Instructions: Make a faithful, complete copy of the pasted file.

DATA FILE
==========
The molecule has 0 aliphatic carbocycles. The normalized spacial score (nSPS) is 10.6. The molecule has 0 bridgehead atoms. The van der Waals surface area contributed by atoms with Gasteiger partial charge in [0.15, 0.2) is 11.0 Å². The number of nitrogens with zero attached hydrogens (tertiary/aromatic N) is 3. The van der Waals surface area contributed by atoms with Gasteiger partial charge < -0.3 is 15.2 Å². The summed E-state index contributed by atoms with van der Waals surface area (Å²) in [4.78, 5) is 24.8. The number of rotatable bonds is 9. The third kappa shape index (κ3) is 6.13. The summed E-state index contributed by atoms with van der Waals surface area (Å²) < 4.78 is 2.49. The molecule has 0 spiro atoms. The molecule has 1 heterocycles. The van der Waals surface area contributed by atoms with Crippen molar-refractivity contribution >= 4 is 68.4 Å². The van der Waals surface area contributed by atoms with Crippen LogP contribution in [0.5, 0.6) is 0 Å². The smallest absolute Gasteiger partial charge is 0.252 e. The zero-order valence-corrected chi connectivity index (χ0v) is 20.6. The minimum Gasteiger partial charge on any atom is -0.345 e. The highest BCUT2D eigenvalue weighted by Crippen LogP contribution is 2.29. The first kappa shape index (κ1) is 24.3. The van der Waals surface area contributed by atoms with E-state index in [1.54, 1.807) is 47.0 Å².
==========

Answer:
The molecule has 0 aliphatic carbocycles. The normalized spacial score (nSPS) is 10.6. The molecule has 0 bridgehead atoms. The van der Waals surface area contributed by atoms with Gasteiger partial charge in [0.15, 0.2) is 11.0 Å². The number of nitrogens with zero attached hydrogens (tertiary/aromatic N) is 3. The van der Waals surface area contributed by atoms with Gasteiger partial charge < -0.3 is 15.2 Å². The summed E-state index contributed by atoms with van der Waals surface area (Å²) in [4.78, 5) is 24.8. The number of rotatable bonds is 9. The third kappa shape index (κ3) is 6.13. The summed E-state index contributed by atoms with van der Waals surface area (Å²) < 4.78 is 2.49. The molecule has 0 spiro atoms. The molecule has 1 heterocycles. The van der Waals surface area contributed by atoms with Crippen molar-refractivity contribution >= 4 is 68.4 Å². The van der Waals surface area contributed by atoms with Crippen LogP contribution in [0.5, 0.6) is 0 Å². The smallest absolute Gasteiger partial charge is 0.252 e. The zero-order valence-corrected chi connectivity index (χ0v) is 20.6. The minimum Gasteiger partial charge on any atom is -0.345 e. The highest BCUT2D eigenvalue weighted by Crippen LogP contribution is 2.29. The first kappa shape index (κ1) is 24.3. The van der Waals surface area contributed by atoms with E-state index in [1.54, 1.807) is 47.0 Å².